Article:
I have discovered that, if the fabric provided
and I4, I0 and I9.
'I'he art of the weaver is available to afford
weaves in which floats are developed upon the
10 woven cloth. The illustrations will suffice to
indicate all that is essential: namely, a woven
cloth upon one side of which floats afford a
heavier nap than upon the other side.
Wool fabrics woven with floats have heretofore
for the covering of tennis balls be formed as
>herein described, a coarser wool may be used
with advantage than that commonly used for 10
tennis-ball covers. I have discovered that, if the
fabric be applied to the ball with the relatively
smooth and napless surface in contact with the
rubber and the opposite nap-bearing surface
15 been subjected to a fulling operation of rela
~ tively short duration and of relatively small ef
. fect, and thereafter have been napped or teased.
upon one surface alone is a heavier napthan
Inr the practice of this invention the order of
the steps is reversed: the newly woven fabric is
that ordinarily developed equally upon the two
surfaces; and, `in consequence, the finished ball
20 first teased, and the teasing (applied to the float
bearing surface only) is carried to greater degree
than is usual in the teasing (after fulling) of
fabrics intended for clothing, with the conse
quence and effectv that a deep pile is produced
25 upon the float-bearing face of the fabric; and
then the so teased fabric is fulled. Furthermore,
the fulling is continued for a much longer period
than in the fulling of fabric for clothing; and,
both because of the preceding heavy teasing and
30 because of the long continuance of the fulling
outward, two characteristics are made useful in 15
fullest degree. First, the nap that is developed
has a heavier and more durable nap upon its
exposed outer surface, and has, in consequence,
greater durability in tournament play.
.
Second, the inner surface of the cloth, upo
which little or no nap is developed, but which
is relatively firm and smooth, is susceptible to'. 25
the’making of a firmer bond in its cemented
union upon the rubber body of the ball, than
is a cloth upon both of whose surfaces a rela
tively heavy nap has been developed; and, in
consequence, the cover is more intimately united v30
to the body, and in this respect also a ball of
step, an effect different in kind is gained. The
greater durability is produced.
fulling of unteased fabrics forA clothing is con
tinued‘for a period of from twenty minutes to
In a tennis ball as usually formedL with a ,
Ihalf an hour; the fulling of the heavily teased woven felt cover having nap of equal weight upon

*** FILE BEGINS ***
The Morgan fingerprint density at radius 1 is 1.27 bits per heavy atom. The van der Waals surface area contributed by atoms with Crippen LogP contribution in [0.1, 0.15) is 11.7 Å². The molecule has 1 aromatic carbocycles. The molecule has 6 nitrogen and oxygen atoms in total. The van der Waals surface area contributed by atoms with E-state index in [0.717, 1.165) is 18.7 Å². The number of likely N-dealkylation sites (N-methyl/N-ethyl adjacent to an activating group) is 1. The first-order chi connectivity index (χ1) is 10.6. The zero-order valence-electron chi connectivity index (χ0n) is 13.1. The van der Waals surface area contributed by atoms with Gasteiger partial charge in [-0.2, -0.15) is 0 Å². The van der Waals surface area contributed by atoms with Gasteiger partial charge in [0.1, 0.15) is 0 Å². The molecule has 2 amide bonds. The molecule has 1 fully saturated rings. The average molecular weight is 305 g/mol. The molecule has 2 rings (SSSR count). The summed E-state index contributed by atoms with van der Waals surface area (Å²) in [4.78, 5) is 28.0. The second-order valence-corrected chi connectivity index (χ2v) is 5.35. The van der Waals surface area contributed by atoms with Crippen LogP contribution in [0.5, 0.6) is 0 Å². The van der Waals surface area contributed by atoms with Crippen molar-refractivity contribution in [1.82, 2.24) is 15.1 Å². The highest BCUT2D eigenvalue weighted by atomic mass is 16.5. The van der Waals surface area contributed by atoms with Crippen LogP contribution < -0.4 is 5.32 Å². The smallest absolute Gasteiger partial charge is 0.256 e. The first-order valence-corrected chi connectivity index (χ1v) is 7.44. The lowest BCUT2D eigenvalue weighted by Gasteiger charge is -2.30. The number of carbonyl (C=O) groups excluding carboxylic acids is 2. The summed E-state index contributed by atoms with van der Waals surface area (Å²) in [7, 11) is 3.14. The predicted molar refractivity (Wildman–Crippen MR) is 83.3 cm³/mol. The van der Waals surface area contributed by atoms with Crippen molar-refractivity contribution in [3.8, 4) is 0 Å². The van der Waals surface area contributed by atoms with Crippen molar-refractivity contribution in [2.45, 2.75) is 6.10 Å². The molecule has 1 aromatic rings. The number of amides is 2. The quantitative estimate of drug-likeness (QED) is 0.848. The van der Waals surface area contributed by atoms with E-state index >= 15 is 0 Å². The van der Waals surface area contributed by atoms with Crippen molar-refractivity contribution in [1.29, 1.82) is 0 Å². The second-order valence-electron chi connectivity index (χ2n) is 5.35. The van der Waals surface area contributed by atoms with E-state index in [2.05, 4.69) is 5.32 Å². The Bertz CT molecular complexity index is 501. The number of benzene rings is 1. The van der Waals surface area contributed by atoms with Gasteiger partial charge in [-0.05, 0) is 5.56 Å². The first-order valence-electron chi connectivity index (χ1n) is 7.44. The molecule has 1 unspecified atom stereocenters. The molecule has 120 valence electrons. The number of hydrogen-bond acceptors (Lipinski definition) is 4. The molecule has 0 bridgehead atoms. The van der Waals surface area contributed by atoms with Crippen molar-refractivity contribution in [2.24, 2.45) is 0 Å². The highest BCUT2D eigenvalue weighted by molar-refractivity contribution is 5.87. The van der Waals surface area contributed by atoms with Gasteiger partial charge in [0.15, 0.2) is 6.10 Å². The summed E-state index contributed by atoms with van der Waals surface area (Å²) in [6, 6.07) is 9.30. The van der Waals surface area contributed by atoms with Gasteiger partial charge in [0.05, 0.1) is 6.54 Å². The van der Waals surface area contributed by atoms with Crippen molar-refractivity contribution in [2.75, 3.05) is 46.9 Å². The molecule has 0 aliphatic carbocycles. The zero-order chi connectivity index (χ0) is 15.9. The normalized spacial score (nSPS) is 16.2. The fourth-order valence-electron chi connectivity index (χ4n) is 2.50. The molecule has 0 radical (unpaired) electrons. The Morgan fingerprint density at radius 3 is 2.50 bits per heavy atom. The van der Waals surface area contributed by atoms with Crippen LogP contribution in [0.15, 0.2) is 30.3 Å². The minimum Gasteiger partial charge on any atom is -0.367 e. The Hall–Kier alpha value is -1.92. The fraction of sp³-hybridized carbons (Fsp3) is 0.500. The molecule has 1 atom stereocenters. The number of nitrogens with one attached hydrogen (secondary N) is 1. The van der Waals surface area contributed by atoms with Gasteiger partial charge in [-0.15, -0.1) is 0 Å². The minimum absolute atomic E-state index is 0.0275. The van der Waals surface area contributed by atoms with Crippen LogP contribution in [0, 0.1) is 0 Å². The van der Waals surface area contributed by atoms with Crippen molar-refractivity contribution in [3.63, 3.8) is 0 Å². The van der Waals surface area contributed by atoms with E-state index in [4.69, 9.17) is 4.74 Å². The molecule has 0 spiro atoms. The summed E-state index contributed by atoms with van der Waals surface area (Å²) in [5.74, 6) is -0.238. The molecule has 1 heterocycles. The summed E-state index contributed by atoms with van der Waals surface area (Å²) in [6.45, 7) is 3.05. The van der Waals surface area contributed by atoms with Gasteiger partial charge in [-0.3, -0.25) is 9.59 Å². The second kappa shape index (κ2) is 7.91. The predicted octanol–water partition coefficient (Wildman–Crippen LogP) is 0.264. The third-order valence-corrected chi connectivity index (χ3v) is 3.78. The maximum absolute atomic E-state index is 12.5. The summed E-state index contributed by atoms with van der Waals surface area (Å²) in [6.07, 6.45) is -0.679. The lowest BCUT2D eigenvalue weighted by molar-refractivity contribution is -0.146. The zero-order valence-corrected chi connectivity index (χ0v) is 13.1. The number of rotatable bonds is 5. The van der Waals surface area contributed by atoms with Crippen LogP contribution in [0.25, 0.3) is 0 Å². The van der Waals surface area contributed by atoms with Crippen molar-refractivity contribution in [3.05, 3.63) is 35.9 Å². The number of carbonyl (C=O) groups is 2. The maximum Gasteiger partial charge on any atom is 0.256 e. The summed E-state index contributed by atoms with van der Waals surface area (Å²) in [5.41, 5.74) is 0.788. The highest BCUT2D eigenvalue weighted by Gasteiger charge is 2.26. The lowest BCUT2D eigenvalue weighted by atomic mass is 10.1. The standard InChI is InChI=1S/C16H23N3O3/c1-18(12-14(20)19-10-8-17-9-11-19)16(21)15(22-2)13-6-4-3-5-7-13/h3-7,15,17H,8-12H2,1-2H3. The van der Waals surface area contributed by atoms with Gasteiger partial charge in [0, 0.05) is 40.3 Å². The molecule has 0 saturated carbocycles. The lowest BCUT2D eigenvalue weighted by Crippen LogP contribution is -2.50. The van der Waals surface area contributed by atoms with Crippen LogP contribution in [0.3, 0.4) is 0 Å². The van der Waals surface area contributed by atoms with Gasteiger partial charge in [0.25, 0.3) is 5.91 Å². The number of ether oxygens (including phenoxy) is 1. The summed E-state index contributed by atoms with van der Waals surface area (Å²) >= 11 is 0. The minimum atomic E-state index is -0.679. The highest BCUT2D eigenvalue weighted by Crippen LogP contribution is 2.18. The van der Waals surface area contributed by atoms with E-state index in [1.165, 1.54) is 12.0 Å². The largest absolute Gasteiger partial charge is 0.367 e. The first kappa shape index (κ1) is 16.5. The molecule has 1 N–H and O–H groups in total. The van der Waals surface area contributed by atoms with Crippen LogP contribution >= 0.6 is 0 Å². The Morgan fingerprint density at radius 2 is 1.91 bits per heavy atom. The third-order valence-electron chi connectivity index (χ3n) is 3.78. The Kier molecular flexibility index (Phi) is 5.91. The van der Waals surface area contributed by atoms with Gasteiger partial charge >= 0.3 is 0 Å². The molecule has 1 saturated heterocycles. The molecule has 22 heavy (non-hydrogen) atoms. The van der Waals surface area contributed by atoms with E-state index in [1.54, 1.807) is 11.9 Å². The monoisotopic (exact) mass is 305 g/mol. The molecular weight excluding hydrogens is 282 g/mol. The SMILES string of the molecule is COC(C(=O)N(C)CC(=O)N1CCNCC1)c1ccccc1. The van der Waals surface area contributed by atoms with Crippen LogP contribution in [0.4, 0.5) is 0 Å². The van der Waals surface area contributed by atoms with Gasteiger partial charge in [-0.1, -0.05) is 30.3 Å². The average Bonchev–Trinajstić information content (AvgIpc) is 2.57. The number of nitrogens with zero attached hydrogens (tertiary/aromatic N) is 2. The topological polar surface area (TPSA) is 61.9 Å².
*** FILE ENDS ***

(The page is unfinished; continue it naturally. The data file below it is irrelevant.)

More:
fabric'in the practice of this invention is con
its two sides, about one third of the total body> 35
tinued for a period of from two and a half to of wool is available for practical Wear before the
four hours.' In consequence, not only is the fab
cover becomes threadbare: when this is gone the
ric shrunk to such degree that it lacks pliancy ball is no longer serviceable. I have found that
requisite to usefulness in clothing, but it is felted ' by weaving the cloth for the felt cover in the
to such degree as to render it suitable for new manner shown in Figs. III-V or in the-manner 40
shown in Figs, VI-VIII, andv described herein,
uses.
Fulling consists in 'subjecting the fabric to heat,
moisture, and'pressure. 'I‘he moisture is applied
more than two thirds (about '70%) of the total
body of wool are available. Under comparative
in the form of soap of the consistency of jelly, test the balls of my invention were not rejected
45 or thinner. After fulling, the fabric of the inven- » until they had endured wear of 35% longer dura
tion than balls covered with felt of usual char
tionis washed, to carry away the soap and me
chanical dirt. 'I‘he fabric then is dried and acter. And in all cases the covers of theV balls
sheared lightly. In the fulling step the shrink
of my invention continued secure in adhesion
age is controlled, to afford a finished fabric of to the underlying rubber and at the seams as
well.
50 the width and >weight desired.
The product of the operations described is a
y Similarly as to a tennis ball the fabric of the
relatively stiff fabric with a heavy pile upon invention may be applied to other carrier bodies
for other particular uses-to the face of the body
one surface, felted to such degree that the indi
viduality of the component threads is lost, and
55 with an opposite surface that is relatively smooth
and firm. This fabric comprises a ground web
and a pile of wool yarn; it has floats upon one
side only; on the float-bearing side a stiff felt
is formed that contains more than half of the
60 total body of wool; the opposite side is substan
of a polishing roll, for example.
Inasmuch as the prolonged fulling step per
formed upon the already heavily teased fabric
results in a product of the unique character indi
cated, I characterize the napping and fulling
step of my procedure, and distinguish it from
the fulling step of the procedure of making fab 60
tially free of felt. 'I‘his fabric is of superior
utility for mechanical uses, as distinguished from
ric for clothing, as felting.
use in clothing and blankets.
cushions for piano actions, etc.
Tennis balls must be manufactured with great
The method herein described of producing a
fabric for mechanical uses which consists in
weaving a woolen fabric with floats, teasing the
float-bearing face of the newly woven and un
fulled fabric, and in so doing raising upon the
est uniformity and with very close correspond
ence to standard figures in physical character
float-bearing surface a lanky, shaggy pile, then
fulling the pile-faced fabric for a period of two
One such use has
been indicated-covering for tennis balls. Other
65 uses are facings for polishing pads and rolls,
70 istics, particularly in the matters o-f size, weight,
and resilience. And it is of importance and value
that the ball shall be durable and shall maintain
its integrity and its essential characteristics in
fullest measure under prolonged use.
The nap or wooliness of the felt cover of a
75
I claim as my invention:
-
hours and a half as a minimum, and producing
a stiff and board-like web, substantially smooth
on one surface, and bearing upon the opposite
surface a deep and felted pile.
,
.
HARTMAN F. SCHMIDT. ,;